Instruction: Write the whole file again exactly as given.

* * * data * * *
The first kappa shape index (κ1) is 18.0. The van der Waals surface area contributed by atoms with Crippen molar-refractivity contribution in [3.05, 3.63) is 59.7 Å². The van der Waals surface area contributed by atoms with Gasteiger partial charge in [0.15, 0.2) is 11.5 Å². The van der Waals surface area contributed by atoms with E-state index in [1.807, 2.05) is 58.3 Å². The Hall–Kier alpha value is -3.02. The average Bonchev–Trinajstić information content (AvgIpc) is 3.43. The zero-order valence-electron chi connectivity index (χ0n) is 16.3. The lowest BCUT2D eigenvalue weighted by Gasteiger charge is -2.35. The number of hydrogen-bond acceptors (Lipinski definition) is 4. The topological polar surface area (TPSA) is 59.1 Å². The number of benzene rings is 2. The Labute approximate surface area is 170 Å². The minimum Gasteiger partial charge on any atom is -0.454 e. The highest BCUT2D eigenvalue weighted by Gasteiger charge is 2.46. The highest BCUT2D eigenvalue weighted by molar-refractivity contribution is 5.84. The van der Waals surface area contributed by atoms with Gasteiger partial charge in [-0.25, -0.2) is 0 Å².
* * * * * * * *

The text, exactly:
The first kappa shape index (κ1) is 18.0. The van der Waals surface area contributed by atoms with Crippen molar-refractivity contribution in [3.05, 3.63) is 59.7 Å². The van der Waals surface area contributed by atoms with Gasteiger partial charge in [0.15, 0.2) is 11.5 Å². The van der Waals surface area contributed by atoms with E-state index in [1.807, 2.05) is 58.3 Å². The Hall–Kier alpha value is -3.02. The average Bonchev–Trinajstić information content (AvgIpc) is 3.43. The zero-order valence-electron chi connectivity index (χ0n) is 16.3. The lowest BCUT2D eigenvalue weighted by Gasteiger charge is -2.35. The number of hydrogen-bond acceptors (Lipinski definition) is 4. The topological polar surface area (TPSA) is 59.1 Å². The number of benzene rings is 2. The Labute approximate surface area is 170 Å². The minimum Gasteiger partial charge on any atom is -0.454 e. The highest BCUT2D eigenvalue weighted by Gasteiger charge is 2.46. The highest BCUT2D eigenvalue weighted by molar-refractivity contribution is 5.84. The van der Waals surface area contributed by atoms with Gasteiger partial charge in [-0.25, -0.2) is 0 Å².